However, there are a few people in this world who I instantly connected with, people who became my friends without effort, people who talked to me, who I felt didn’t judge my odd behavior or sense of humor or weird thoughts, they just let me talk and they’d ask me questions and they’d actually be interested in the weird shit I said.

That’s what makes them different, I realized tonight. They don’t judge me on any level. I’ve never feel like they would talk behind my back, I’m never wondering about it, I never feel embarrassed about what I say around them. These are people I’ve known for 7+ years. And tonight with my boyfriend, I went out with the two of them.

Four in a group is like . . .


. . . to me.

But there wasn’t a moment of anxiety between me and any of them. I suffered some sensory overload in the arcade but that I can always handle.

Out of twenty years of life, I’ve only connected with three people like that. In other words, I’ve only ever made three real friends by myself. One of them drifted away in middle school and we don’t talk anymore. But she was the first person I ever spoke to in school and that was in first grade at the beginning of the class. We were inseparable by break time. Even the teachers were amazed, since, you know, they all thought I was mentally challenged. And now that I think about it, it amazes me how at seven years old I could sniff these people out like dirty laundry.

So whenever we split up, I get incredibly lonely, an inconsolable kind of lonely. It doesn’t make me want friends, but it makes me realize how special those few are to me. They are rare.

It makes me realize there’s a possibility that I may never find those kinds of connections again. Or at least, not for many years.


I’m not terribly disappointed. I’m not looking for a bunch of connections. It’s just hard to think about sometimes.

In case your wondering, I wasn’t instantly connected with my boyfriend when I first met him. He didn’t know it, but I had a hard ass time talking. It’s a good thing he’s hella good at it.

It’s funny; he’s shorter than I am by a couple inches or something and when we first met I swear to God he was shorter than he is now. I used to swear in junior high and high school I’d never date someone shorter than me–why???? Media???? Stereotypes???? I have no clue!?!?!?–and yet here I am, dating someone shorter than me.

He seems a lot taller now which is weird because we were both adults when we met each other.

At least he was. I was 17.

Or 18?

I don’t know. I think 18.

Then he was 19.

I don’t know.

The fucking point is I feel like we’re the same height. It took a reflection in a window to remind me that we weren’t.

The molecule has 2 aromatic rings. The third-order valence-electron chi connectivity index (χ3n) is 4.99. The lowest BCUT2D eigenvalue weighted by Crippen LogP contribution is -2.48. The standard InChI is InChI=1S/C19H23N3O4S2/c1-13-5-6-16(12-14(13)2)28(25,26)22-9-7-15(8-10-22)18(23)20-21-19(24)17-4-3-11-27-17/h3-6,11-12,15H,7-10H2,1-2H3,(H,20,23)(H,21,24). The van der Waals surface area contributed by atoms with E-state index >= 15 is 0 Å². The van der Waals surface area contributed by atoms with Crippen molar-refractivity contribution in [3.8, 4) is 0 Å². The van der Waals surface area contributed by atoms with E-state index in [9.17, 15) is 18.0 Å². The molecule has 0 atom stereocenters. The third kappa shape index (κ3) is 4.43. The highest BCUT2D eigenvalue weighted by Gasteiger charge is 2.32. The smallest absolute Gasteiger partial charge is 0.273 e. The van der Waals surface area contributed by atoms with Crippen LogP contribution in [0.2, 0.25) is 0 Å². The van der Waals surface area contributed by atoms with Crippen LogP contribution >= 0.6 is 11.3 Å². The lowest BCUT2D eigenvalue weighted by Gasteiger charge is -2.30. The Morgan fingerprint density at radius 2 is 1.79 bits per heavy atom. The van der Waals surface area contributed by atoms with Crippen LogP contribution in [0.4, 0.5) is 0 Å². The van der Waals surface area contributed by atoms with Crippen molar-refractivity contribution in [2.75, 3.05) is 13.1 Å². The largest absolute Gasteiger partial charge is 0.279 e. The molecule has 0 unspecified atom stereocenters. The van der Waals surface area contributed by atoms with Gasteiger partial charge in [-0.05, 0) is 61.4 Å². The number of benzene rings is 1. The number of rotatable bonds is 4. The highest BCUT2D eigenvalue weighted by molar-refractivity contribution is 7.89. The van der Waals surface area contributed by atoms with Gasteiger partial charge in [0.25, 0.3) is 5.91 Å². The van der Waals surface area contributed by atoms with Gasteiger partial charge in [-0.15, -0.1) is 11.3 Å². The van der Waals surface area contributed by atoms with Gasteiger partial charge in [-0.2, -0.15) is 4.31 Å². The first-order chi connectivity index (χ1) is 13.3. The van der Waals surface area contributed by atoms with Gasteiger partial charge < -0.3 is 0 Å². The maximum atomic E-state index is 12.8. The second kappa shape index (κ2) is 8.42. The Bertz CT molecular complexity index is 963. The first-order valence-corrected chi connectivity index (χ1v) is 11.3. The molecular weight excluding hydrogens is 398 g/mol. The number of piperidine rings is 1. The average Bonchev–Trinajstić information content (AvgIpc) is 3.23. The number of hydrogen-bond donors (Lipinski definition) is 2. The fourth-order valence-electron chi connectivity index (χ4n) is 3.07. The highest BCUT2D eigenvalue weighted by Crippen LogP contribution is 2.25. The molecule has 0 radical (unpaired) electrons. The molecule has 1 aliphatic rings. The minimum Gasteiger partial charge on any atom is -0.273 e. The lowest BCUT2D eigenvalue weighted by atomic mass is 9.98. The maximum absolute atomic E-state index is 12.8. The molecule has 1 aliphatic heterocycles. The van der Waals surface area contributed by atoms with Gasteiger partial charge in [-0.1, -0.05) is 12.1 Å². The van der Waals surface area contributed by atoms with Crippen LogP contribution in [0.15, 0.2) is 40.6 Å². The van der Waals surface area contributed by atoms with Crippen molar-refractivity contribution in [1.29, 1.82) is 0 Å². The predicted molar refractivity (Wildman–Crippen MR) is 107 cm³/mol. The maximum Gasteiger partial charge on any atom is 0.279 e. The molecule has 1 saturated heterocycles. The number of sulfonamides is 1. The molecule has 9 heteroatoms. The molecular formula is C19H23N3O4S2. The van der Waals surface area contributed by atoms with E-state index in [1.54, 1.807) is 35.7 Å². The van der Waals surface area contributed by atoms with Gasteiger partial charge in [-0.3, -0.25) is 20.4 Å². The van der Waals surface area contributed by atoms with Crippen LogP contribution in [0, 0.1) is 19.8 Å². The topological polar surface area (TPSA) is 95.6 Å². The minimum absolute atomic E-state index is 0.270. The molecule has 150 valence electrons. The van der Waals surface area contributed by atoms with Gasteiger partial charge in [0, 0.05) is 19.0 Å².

Anyway, I put him through a lot of shit because of my anxiety of people and commitment and closeness and it’s been way over a year since that time and I still feel horrible for it. I always try to make up for it but I don’t think there’s a way I can. I don’t even want to talk about it.

exhaustedOkay, the REAL point is, I’m still struggle to be more open. It’s hard to talk about how I really feel. He can handle my weirdness, which is pertinent, very, very pertinent, but when it comes to feelings I don’t know how to explain them verbally. And if I try it through text message I get offended if he falls asleep or doesn’t answer or something, as if it’s his job to stay awake and listen to my fucking rambles.

It’s not.

I try to be “normal” for him, but I don’t think I’m doing it right. 

I don’t talk about my feelings to the other two, but I have before and it was much easier.

None of this means I don’t love my boyfriend, I love him very much. It’s just hard for me to speak up with people I didn’t instantly connect with from the start.

And that’s why when I was driving home tonight after dropping everyone off I was gripped by that loneliness again, that type of loneliness that reminds you how different you are from so many people, that type of loneliness that isn’t really a result of depression but that could push me into a depression.

So I thought about killing myself. I think about it often, but it’s usually a minor thought.

But tonight was the type of night that could roll into weeks and drive me to a heap on the floor. I thought about driving off the bridge or slamming my car into the other one or stabbing myself and that relief washed over me like a damn good orgasm and that’s what powered me home.


Sounds sick and twisted.

But the thought of leaving and never having to deal with my differences and disconnects with people again contain more contentment than I’ve ever felt in my life.

I don’t need people. I don’t want friends. But the feeling of connection is so foreign to me and so rare that when I experience it, I don’t want it to leave.

I’m not going to kill myself. But I am going to think about it. And I’m going to listen to the depressing songs and probably cry or something, I don’t know. I’ll be with the characters in my head. And I’m going to like it because it’s a relief to be back in the arms of my oldest, dearest friend.

Anxiety is also my oldest friend but that motherfucker is always tweaked out.

Depression is genuine and calm, however dark or disturbed. Happiness is way too unstable.

It’s a lot of work to stay alive when you’re struggling with yourself. Sometimes thinking about ending that struggle is a logical way of sorting through the chaos of your mind.

I’m not scared of my suicidal thoughts.

They’ve been my friends since I first connected with them. I didn’t even have to try hard to get them to like me.